Melanie, we met at Saint Paul’s in Saint Petersburg Florida a few years ago. I am the fourth of ten children and have nine children of our own. Our eighth child has Down Syndrome! Mike has been a gift to us and changed the direction of our lives since his birth in 1984. We now have 19 grandchildren and we celebrate God’s Blessings every day! My husband and I have retired now and Mike keeps us young! Sharing Mass with him is so joyful seeing his faith in action! Thank you for this reflection and Happy Thanksgiving!❤️
I thank God for making me. How wonderfull God is to all his children. No matter if they are black or white God love them.
Our children were born between 1956 – when fathers were pacing in the waiting room- and 1977 when they were expected to fully participate in the birth of their children. We were privileged to welcome our eighth child, Sarah, in our own bed with her daddy receiving her into his loving hands. I imagine that’s how it will be when we are born into eternal life at the end of this earthly existence and received back into our Father’s loving hands.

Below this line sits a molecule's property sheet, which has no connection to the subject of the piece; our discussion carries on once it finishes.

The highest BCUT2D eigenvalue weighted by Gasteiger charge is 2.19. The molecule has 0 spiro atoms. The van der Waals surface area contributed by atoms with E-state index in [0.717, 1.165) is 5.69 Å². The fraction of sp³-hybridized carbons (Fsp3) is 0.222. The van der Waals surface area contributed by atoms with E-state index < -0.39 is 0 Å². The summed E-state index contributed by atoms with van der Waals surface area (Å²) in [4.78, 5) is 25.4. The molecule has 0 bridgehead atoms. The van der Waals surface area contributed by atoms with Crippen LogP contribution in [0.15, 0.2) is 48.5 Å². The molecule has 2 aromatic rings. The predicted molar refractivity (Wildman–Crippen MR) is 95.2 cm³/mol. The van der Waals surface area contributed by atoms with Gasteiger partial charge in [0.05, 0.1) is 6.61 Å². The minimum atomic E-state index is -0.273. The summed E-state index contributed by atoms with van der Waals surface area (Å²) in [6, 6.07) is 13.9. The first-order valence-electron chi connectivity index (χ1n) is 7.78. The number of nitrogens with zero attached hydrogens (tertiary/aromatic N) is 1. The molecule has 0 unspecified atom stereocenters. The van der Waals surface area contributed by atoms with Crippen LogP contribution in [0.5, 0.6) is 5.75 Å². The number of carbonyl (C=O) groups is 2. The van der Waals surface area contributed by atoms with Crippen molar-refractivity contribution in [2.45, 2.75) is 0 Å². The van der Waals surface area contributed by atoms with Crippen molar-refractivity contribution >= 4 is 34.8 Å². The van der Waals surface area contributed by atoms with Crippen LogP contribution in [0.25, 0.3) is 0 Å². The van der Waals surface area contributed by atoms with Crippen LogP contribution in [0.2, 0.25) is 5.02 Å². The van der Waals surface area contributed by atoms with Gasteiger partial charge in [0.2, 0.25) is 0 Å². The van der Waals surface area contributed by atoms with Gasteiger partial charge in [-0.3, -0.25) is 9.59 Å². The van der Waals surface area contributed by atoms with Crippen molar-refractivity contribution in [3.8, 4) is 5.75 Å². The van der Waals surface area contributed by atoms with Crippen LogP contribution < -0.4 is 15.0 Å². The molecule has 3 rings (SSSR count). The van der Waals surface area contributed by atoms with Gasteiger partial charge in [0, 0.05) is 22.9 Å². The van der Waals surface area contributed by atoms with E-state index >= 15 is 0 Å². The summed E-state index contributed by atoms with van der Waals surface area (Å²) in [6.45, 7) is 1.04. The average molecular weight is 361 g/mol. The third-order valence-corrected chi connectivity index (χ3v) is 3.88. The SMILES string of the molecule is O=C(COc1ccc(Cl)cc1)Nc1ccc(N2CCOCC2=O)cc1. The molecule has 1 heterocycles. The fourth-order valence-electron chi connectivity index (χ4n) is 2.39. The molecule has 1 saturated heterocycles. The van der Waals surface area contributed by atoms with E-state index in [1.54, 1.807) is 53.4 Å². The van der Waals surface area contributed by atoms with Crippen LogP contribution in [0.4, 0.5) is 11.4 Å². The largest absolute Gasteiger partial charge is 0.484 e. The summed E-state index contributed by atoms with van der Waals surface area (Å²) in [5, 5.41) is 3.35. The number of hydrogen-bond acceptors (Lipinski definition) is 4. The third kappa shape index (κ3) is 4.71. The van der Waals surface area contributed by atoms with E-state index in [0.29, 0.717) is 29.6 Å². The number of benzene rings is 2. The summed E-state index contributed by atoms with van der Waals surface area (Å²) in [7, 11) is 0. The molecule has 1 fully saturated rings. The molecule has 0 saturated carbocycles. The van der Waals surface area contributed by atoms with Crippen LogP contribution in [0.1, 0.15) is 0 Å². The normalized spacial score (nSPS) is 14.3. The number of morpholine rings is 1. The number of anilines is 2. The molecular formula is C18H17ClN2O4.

Thank you, Sister Melannie, for reminding us that we are indeed wonderfully made!
Sr. Melannie, I read your beautiful reflection with tears in my eyes. We are truly fearfully, wonderfully made. A blessed and Happy Thanksgiving to all.
Good Morning Sister Melannie,
One of my favorite Psalms. We are miracles.
My Dad had a hard time with the ether that was given to Mom for my birth (and the three births before mine, too) and since I was a “war baby” my dearest Mom had to wait in the hallway for a room. Such Love.
Happy Thanksgiving to you and your family.